Chapter 13 Complaint Handling and Service Recovery, Service Guarantee,…
Chapter 13 Complaint Handling and Service Recovery
How customers respond to service failures
Customer Responses to Service Failure
Customer Expectation Once a Complaint is Made
Customer Responses to an Effective Service Recovery
Principles of Effective Service Recovery Systems
Service Encounter is Unsatisfactory
Take Some Form of Public Action
Complain to the Service Firm
Any One or a Combination of These Responses is Possible
Complain to a Third Party
Take Legal Action to Seek Redress
Take Some Form of Private Action
Defect (switch provider)
Take No Action
Why customers complain?
Why do customers complain?
Release their anger
Help to improve the service
Out of concern for others
What proportion of unhappy customers complain?
Why don’t unhappy customers complain?
Who is most likely to complain?
Where do customers complain?
What do customers expect once they have made a complaint?
What customers expect from the firm when they complain
Complaint Handling and Service Process
How customers respond to effective service recovery
Tests a firm’s commitment to satisfaction and service quality
Plays a crucial role in achieving customer satisfaction
Impacts customer loyalty and future profitability
The service recovery paradox
Customers who experience a service failure that is satisfactorily resolved may be more likely to make future purchases than customers without problems
If second service failure occurs, the paradox disappears—customers’ expectations have been raised and they become disillusioned
Severity and “recoverability” of failure may limit firm’s ability to delight customer with recovery efforts
Best strategy: Do it right the first time
The principles of effective service recovery systems
Do The Job Right The First Time
Effective Complaint Handling
Identify Service Complaints
Resolve Complaints Effectively
Learn from the Recovery Experience
Increased Satisfaction and Loyalty
-Develop a "Complaints as Opportunity" Culture
Develop Effective System and Training in Complaints Handling
Conduct a Root-Cause Analysis
Strategies to Reduce Customer Complaint Barriers
Make feedback easy and convenient
Reassure customers that their feedback will be taken seriously and will pay off
Make providing feedback a positive experience
How to Enable Effective Service Recovery
On the spot, before customers complain
Plan recovery procedures
Identify most common service problems and have prepared scripts to guide employees in service recovery
Teach recovery skills to relevant personnel
Empower personnel to use judgment and skills to develop recovery solutions
How Generous Should Compensation Be?
Rules of thumb for managers to consider
What is positioning of our firm?
How severe was the service failure?
Who is the affected customer?
The power of service guarantees
Force firms to focus on what customers want
Set clear standards
Require systems to get & act on customer feedback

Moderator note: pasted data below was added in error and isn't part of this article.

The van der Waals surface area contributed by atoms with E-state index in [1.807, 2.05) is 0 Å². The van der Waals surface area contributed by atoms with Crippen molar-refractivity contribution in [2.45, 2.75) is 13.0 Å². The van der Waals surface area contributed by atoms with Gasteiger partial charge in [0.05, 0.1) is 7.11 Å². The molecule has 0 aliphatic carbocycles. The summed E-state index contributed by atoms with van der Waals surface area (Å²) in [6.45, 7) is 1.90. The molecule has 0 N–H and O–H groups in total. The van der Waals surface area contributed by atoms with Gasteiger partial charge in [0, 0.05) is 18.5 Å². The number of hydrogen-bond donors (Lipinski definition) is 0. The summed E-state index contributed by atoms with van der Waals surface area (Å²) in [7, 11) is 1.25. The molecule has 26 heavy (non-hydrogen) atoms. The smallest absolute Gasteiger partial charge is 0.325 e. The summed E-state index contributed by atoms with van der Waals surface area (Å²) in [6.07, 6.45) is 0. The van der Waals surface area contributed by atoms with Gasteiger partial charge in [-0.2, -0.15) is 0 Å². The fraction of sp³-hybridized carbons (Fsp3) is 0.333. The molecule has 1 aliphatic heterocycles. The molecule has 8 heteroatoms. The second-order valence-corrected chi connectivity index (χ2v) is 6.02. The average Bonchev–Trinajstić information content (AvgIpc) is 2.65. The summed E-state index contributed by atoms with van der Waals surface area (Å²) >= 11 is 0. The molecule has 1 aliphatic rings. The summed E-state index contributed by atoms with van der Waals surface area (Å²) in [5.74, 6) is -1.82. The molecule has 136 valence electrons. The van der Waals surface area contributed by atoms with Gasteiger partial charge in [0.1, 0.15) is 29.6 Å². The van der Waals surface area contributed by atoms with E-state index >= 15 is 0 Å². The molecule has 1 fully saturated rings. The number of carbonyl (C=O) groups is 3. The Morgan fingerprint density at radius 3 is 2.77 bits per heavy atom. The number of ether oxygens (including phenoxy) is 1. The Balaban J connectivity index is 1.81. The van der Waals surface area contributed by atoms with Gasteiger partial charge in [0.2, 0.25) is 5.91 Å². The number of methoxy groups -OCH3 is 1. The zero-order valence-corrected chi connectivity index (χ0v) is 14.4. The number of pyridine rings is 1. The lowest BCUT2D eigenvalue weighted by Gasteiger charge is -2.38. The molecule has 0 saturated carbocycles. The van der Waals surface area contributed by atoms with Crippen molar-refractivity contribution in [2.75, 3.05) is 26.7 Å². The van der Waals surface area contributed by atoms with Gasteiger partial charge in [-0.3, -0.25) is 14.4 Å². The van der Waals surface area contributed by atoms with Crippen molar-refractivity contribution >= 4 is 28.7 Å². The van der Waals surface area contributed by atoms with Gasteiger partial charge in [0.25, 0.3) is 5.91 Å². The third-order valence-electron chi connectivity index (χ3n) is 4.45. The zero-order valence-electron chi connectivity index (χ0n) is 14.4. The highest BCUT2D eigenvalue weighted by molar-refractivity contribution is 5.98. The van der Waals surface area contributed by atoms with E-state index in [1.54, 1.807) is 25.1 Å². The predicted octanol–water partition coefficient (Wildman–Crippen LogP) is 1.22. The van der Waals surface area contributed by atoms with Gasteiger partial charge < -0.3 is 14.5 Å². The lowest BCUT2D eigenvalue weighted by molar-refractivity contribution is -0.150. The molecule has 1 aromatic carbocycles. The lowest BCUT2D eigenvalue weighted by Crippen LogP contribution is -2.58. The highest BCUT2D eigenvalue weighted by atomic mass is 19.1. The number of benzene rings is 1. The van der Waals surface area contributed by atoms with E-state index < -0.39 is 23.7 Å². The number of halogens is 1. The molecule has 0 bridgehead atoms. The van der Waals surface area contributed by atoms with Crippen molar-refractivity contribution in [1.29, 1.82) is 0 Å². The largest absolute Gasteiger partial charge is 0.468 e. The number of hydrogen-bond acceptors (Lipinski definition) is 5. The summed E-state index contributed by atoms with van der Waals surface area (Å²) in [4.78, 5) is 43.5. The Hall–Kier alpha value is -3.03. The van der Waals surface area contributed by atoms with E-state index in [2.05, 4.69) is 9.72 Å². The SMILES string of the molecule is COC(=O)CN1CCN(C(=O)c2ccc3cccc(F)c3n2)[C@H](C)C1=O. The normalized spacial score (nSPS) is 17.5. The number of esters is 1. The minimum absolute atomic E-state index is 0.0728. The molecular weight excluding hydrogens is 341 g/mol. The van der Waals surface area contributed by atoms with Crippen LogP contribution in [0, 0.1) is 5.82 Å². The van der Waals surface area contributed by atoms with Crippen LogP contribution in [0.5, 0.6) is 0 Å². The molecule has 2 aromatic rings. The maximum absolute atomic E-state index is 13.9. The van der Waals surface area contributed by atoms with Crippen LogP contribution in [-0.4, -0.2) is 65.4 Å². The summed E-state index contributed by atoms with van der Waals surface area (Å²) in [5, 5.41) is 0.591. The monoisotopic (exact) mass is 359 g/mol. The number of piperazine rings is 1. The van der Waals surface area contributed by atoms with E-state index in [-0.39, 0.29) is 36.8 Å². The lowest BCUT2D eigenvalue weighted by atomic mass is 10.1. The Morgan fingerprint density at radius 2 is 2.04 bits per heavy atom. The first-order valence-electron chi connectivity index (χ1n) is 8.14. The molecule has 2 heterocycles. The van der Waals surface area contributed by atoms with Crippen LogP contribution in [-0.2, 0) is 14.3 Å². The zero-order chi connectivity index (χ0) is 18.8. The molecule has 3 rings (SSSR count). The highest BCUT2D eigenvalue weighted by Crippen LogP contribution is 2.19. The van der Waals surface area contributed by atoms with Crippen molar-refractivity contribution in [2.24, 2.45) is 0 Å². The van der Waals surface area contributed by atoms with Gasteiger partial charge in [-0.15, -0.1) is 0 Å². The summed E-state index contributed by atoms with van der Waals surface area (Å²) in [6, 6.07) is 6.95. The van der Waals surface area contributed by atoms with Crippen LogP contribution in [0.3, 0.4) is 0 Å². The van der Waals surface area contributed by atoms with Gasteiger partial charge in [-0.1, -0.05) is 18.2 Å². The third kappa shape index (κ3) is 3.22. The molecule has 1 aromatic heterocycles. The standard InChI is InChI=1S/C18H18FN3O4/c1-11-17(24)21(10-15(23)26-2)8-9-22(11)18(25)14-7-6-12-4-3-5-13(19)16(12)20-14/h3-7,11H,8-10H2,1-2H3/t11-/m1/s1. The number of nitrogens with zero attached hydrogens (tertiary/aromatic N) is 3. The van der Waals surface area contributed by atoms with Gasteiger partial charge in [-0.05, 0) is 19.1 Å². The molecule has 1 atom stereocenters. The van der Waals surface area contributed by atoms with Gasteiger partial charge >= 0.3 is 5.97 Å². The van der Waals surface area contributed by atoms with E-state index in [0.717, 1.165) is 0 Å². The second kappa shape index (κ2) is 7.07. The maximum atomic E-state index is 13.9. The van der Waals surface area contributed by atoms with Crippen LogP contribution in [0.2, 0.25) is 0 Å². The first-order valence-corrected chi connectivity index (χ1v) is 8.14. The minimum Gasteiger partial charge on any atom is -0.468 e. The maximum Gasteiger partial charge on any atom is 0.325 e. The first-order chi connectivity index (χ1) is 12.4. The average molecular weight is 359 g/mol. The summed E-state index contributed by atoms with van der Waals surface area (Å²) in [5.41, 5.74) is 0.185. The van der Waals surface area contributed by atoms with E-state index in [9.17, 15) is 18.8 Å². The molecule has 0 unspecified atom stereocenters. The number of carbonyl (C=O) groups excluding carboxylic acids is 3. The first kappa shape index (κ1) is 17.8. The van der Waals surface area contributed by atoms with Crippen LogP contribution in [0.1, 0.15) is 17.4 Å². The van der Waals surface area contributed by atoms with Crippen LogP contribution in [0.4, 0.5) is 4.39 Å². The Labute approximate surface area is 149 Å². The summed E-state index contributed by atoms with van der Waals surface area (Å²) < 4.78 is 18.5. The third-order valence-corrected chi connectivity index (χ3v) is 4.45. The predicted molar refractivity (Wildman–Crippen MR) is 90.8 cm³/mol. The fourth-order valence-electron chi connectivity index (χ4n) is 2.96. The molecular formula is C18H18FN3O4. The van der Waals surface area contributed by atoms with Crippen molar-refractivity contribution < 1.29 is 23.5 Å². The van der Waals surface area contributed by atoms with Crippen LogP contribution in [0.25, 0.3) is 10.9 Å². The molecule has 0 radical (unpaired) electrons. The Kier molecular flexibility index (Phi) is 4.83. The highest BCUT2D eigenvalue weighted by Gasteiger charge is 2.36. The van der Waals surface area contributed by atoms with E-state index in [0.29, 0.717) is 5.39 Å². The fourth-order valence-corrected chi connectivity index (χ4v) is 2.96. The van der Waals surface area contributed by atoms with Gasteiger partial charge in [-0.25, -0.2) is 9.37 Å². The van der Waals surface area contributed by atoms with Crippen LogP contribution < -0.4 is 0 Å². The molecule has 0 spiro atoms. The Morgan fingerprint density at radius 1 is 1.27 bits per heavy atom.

Force organizations to understand why they fail and to overcome potential fail points
Reduce risks of purchase and build loyalty
How to design effective service guarantees
Whatever is promised in the guarantee must be totally unconditional.
The customer must be clearly aware of the benefits that can be gained from the guarantee.
The guarantee must be on something that is important to the customer; the compensation should be more than adequate to cover the service failure.
It should be easy for the customer to invoke the guarantee.
If a service failure occurs, the customer should be able to easily collect on the guarantee.
The guarantee should be believable
When firms should not offer service guarantees
Companies that already have a strong reputation for service excellence may not need a guarantee.
A firm whose service is poor must first work to improve quality to a level above what is guaranteed.
Service firms whose quality is truly uncontrollable should not offer a guarantee.
If consumers see little risk associated with a service, a guarantee adds little value.
The seven groups of jaycustomers
A customer who behaves in a thoughtless or abusive fashion, causing problems for the firm, its employees, and other customers
More potential for mischief in service businesses, especially when many customers are present
No organization wants an ongoing relationship with an abusive customer
The Cheat: thinks of various way to cheat the firm
The Thief: No intention of paying―sets out to steal or pay less
Shouts loudly, maybe mouthing insults, threats and curses
Family Feuders: People who get into arguments with other customers ― often members of their own family
Customers who fail to pay (as distinct from “thieves” who never intended to pay in the first place)
Dealing with Customer Fraud
If in doubt, believe the customer
Keep a database of how often customers invoke service guarantees or of payments made for service failure
Insights from research on guarantee cheating
Justice Dimension of the Service Recovery Process
Customer Satisfaction with the Service Recovery